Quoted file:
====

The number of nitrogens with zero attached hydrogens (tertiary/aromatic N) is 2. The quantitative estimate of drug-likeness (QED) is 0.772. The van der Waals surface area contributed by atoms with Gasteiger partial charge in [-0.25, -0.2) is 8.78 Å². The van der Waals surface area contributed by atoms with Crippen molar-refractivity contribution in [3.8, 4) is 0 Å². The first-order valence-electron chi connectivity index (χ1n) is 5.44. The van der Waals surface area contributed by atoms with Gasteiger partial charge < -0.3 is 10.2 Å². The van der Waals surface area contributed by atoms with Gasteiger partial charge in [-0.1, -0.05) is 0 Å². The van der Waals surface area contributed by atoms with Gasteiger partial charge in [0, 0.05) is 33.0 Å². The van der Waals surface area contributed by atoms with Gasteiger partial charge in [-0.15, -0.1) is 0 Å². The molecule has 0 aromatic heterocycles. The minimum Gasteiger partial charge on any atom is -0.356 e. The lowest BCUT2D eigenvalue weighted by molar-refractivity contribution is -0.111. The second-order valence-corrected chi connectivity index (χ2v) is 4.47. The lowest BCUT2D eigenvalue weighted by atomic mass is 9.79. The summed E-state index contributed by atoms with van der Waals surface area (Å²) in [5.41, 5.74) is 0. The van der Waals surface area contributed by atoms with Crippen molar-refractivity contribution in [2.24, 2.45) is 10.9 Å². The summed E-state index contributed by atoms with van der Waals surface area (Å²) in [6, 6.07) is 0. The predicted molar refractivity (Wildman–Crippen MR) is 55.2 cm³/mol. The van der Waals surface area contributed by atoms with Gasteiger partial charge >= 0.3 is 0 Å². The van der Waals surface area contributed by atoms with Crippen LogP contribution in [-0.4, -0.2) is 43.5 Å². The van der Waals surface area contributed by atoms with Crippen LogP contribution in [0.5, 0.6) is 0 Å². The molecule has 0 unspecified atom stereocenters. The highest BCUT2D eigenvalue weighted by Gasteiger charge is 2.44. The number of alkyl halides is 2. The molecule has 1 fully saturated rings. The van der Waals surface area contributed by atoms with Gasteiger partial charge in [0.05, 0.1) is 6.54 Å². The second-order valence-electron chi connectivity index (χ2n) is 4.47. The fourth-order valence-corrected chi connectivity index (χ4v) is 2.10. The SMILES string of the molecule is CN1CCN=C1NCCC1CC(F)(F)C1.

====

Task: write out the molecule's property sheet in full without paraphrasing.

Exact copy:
The number of nitrogens with zero attached hydrogens (tertiary/aromatic N) is 2. The quantitative estimate of drug-likeness (QED) is 0.772. The van der Waals surface area contributed by atoms with Gasteiger partial charge in [-0.25, -0.2) is 8.78 Å². The van der Waals surface area contributed by atoms with Crippen molar-refractivity contribution in [3.8, 4) is 0 Å². The first-order valence-electron chi connectivity index (χ1n) is 5.44. The van der Waals surface area contributed by atoms with Gasteiger partial charge < -0.3 is 10.2 Å². The van der Waals surface area contributed by atoms with Gasteiger partial charge in [-0.1, -0.05) is 0 Å². The van der Waals surface area contributed by atoms with Gasteiger partial charge in [0, 0.05) is 33.0 Å². The van der Waals surface area contributed by atoms with Gasteiger partial charge in [-0.15, -0.1) is 0 Å². The molecule has 0 aromatic heterocycles. The minimum Gasteiger partial charge on any atom is -0.356 e. The lowest BCUT2D eigenvalue weighted by molar-refractivity contribution is -0.111. The second-order valence-corrected chi connectivity index (χ2v) is 4.47. The lowest BCUT2D eigenvalue weighted by atomic mass is 9.79. The summed E-state index contributed by atoms with van der Waals surface area (Å²) in [5.41, 5.74) is 0. The van der Waals surface area contributed by atoms with Crippen molar-refractivity contribution in [2.24, 2.45) is 10.9 Å². The summed E-state index contributed by atoms with van der Waals surface area (Å²) in [6, 6.07) is 0. The predicted molar refractivity (Wildman–Crippen MR) is 55.2 cm³/mol. The van der Waals surface area contributed by atoms with Gasteiger partial charge >= 0.3 is 0 Å². The van der Waals surface area contributed by atoms with Crippen LogP contribution in [-0.4, -0.2) is 43.5 Å². The van der Waals surface area contributed by atoms with Crippen LogP contribution in [0.5, 0.6) is 0 Å². The molecule has 0 unspecified atom stereocenters. The highest BCUT2D eigenvalue weighted by Gasteiger charge is 2.44. The number of alkyl halides is 2. The molecule has 1 fully saturated rings. The van der Waals surface area contributed by atoms with Gasteiger partial charge in [0.05, 0.1) is 6.54 Å². The second-order valence-electron chi connectivity index (χ2n) is 4.47. The fourth-order valence-corrected chi connectivity index (χ4v) is 2.10. The SMILES string of the molecule is CN1CCN=C1NCCC1CC(F)(F)C1.